Several months and a few sleepless nights later, it seems to be going well (except for the normal challenges I seem to experience with full-time work). We’ve reduced our spending and savings rate, averaging about $1300 a month less than we did in the six months prior to my husband leaving his job. We go out less than we used to, and we haven’t been clothes shopping in months, but that’s all right. Like most Americans, we have much more than we need.

Before starting school, Mr. Vega built a raised-bed garden, and screened in our back porch. There are also rain gutters in the garage, waiting to be installed, but whenever he’s been free to start the project, it’s rained! It turns out that being a full-time student is a full-time job, so he hasn’t had the time he hoped he might for projects around the house, but Spring Break just started, so those gutters might finally go up this week… if he’s not too busy partying with his new college friends!

We had a weeklong visit from my husband’s parents over the holidays, and we let them know ahead of time that we wouldn’t be exchanging gifts…. honestly, I think they were relieved! Our holidays were filled with food, laughter, and inexpensive sightseeing around town, so we didn’t miss spending lots of money.

Although we’ve had to reduce our savings rate, we are still managing to contribute 10% of our take-home pay to our emergency fund, which is more important than ever now that we no longer have the luxury of two incomes. Currently, we have enough to go about five months with no income at all, but I’d like to grow that to a year’s worth. We have never had to use our emergency fund, and if that trend holds, when my husband finishes school and returns to work, we would be able to reduce the emergency fund again and have our bathroom professionally remodeled… and maybe take a long weekend away!

So far, it’s all pretty okay. I guess all the work we had done to live beneath our means is paying off… literally!

Have you ever had to– or chosen to– live on a much smaller income than you were accustomed to? How did you handle it?

 

It’s Time: The Grocery Price Book

I first read about grocery price books over at The Simple Dollar, years ago. Not being into spreadsheets… or math… or shopping, it didn’t seem to me to be a terribly sexy project. The other ways in which I managed to trim my expenses were successful enough that I usually had enough room in my food budget to buy whatever I wanted whenever I wanted without much thought. When Mr. Vega and I began to focus more on whole, real, organic foods, our grocery bills went up, and I just felt happy that we could afford to eat the way we wanted to. After all, we were debt-free, saving for a house, and even had money left over for travel and fun.

Since my husband traded his full-time sales job for life as a full-time student, however, we’ve had to tighten our belts a bit. In January, we managed to wrestle our food expenses down to just over half of what we’re accustomed to spending… mostly by eating out much less than we had been. Also, one of my favorite bloggers, Brandy over at The Prudent Homemaker, is diligent with her food expenses: She keeps a detailed price list of food she buys to feed her family of nine, and her monthly shopping lists are terrific guides to seasonal low grocery prices. Simply following along and stocking up on some things when she does has been tremendously helpful!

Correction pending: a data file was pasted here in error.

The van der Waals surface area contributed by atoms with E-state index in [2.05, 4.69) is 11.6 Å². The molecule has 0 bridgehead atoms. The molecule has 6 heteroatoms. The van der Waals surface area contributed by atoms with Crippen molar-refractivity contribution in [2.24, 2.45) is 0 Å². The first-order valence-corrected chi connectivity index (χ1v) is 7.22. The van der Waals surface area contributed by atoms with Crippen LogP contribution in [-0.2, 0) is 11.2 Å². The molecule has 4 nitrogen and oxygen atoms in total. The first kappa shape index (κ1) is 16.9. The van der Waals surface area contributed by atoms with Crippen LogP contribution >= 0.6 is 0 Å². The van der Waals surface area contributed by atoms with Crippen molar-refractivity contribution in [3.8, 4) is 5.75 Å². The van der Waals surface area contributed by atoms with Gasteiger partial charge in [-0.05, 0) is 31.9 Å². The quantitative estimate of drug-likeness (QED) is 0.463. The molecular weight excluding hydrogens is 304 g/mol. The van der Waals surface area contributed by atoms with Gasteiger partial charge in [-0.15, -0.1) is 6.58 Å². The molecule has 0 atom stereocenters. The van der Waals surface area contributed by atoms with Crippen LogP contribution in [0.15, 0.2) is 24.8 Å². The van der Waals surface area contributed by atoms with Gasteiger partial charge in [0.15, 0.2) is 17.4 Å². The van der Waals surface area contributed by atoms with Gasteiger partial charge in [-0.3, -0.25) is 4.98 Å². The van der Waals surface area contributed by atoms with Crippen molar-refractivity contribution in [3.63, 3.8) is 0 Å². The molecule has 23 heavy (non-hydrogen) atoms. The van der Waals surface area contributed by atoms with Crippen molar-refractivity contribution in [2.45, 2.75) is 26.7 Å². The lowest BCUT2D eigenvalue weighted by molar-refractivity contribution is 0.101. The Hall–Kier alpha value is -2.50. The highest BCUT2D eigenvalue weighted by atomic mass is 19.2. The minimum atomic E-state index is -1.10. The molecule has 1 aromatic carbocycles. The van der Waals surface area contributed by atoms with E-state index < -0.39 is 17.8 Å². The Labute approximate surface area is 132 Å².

But each home is different, and no one solution works for everyone. Our household in Austin, Texas, comprised of two adults with full-time outside commitments, two cats, and a nascent garden, is quite different from hers in Las Vegas with seven children, a work-at-home spouse in addition to a full-time work-outside one, and an abundant home garden that is the result of several years’ worth of effort. And both her home and mine will be different from yours, with your brand-new baby, or giant dogs, or busy travel schedule.

And so the time has come for me to buckle down and invest a bit of time and energy into learning exactly what our most-purchased items usually cost, what a good deal really looks like (because fifty cents off sounds great, but what if it’s normally sixty cents cheaper at the store down the street?), and seeing how much more space we can get in this recently-contracted budget of ours.

I’ve sorted through our shopping lists, and created a spreadsheet on Google Drive listing sixty items we purchase regularly (conventional wisdom suggests starting with a list of 15-20 things, but once I started, I kept thinking of more!), and I’m actually looking forward to learning where the best prices are and seeing how much money we can save. Grocery store sales generally run in 8-12 week cycles, so I reckon it will be Spring by the time I have a good handle on this, but check back and I’ll share how it’s going!

How do you keep track of grocery prices in your area? What patterns have you noticed?

 

Our January 2016 Budget